Los Angeles psych rockers unleash mind-altering chaos on thrilling new album
We’ve been big fans of L.A. psych rockers Frankie and the Witch Fingers for a long time, but we’ve been sweating it out and waiting for another full-length album ever since Monsters Eating People Eating Monsters dropped over three years ago. Today that wait is over, as the band have finally uncorked their explosively heady new LP Data Doom. It’s another powerhouse of a record – packed with hypnotic riffs and mind-altering rhythms – that sees the quartet foraging even deeper into a heavier sonic abyss.
On Data Doom, Frankie and the Witch Fingers tackle an impending digital apocalypse with shapeshifting prowess. The album is fraught with mounting tension and spiraling instrumental chaos, at times skyrocketing the listener to stratospheric sonic precipices before plunging them back to manic depths where the line between fantasy and reality disintegrates.
We previously heard lead single “Empire,” which opens the album with a dash of Sabbath-like madness; it’s a monolithic opener that sets the LP’s frantic pace into motion. From there, the band toggles to psych-punk pastures via “Burn Me Down,” whose choppy, jolting rhythms conjure a touch of Afrobeat and protopunk. As always, singer-guitarist Dylan Sizemore’s mesmerizing vocal wails steer the ship with dauntless enthusiasm, ready to fight off any apocalyptic freaks or demons that confront them along the way. Guitarist Josh Menashe’s riffs are as bold and titanic as ever, like weapons being furnished in a dystopian war. Meanwhile, Frankie welcomes a brand new rhythm section on Data Doom in the form of bassist Nicole “Pickle” Smith (formerly of fellow psych rock unit Death Valley Girls) and drummer Nick Aguilar (formerly drummer for punk legend Mike Watt). The resulting rhythmic palette is throttling, pummeling, and able to turn on a dime at any moment, allowing the band to explore plenty of trippy momentum-shifting detours.
As the doomsday clock approaches, Frankie and the Witch Fingers spur listeners into action on “Weird Dog,” which radiates touches of avant-jazz and zamrock before launching into celestial orbit via towering guitar riffage and trippy, reverb-soaked production. The record cools down a bit on the groovy mid-tempo jam “Doom Boom,” whose simmering synths along with Sizemore’s falsetto croon conjure a soulful ’70s-style psych pop anthem. Previously-released single “Futurephobic” forms the album’s emphatic thesis statement, capturing a decaying world of digital chaos and delirium that quickly spirals out of control: “System has no way to connect! NO CONNECTION,” Sizemore barks over an ominous swirl of guitars, synths, and puncturing percussion, foreshadowing a dicey future.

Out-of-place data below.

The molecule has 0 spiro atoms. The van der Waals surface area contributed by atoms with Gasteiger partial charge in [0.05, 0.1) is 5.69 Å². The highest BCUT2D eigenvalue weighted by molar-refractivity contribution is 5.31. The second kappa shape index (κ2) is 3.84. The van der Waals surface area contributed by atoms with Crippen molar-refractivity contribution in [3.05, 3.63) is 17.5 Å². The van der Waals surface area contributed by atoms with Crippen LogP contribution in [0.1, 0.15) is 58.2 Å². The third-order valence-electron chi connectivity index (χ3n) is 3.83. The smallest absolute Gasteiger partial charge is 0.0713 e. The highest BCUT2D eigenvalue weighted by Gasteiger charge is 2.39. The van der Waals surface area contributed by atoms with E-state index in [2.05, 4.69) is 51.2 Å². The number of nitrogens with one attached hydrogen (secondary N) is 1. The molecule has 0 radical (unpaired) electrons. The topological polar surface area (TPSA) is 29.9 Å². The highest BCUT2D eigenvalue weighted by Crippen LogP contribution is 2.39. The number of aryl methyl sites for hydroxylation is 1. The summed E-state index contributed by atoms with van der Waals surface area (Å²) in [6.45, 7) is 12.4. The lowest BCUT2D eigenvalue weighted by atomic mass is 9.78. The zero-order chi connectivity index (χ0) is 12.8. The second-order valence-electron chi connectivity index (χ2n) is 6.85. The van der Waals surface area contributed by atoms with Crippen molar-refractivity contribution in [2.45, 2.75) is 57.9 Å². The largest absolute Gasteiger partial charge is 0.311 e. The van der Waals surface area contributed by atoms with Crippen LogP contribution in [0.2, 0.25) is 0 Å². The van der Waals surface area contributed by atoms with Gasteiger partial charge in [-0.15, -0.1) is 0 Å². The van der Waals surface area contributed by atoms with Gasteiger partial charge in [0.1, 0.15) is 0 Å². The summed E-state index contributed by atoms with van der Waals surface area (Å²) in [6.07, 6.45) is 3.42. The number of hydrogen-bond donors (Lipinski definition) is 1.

On Data Doom, the group explores elements of experimental jazz, Afrobeat, psych-punk and protopunk, in addition to their signature garage-psych soundscapes. The result is Frankie’s most diverse album to date, proving that even seven albums into their career, the group is as fresh and innovative as ever. Having self-produced the record in their L.A. studio, the band lathers a raw DIY intensity over the entire album that resonates in tandem with the defiant themes on hand. The band paints a picture of AI-generated doom and gloom, of tyrannical robopocalyptic wastelands, of man-versus-machine mania. Ultimately, Data Doom becomes a ferocious call-to-arms, urging listeners to fight back with them. As the record fades out on closer “Political Cannibalism,” the point becomes clear. On Data Doom, we’re all brothers and sisters in arms.
You can purchase Data Doom HERE and stream it below: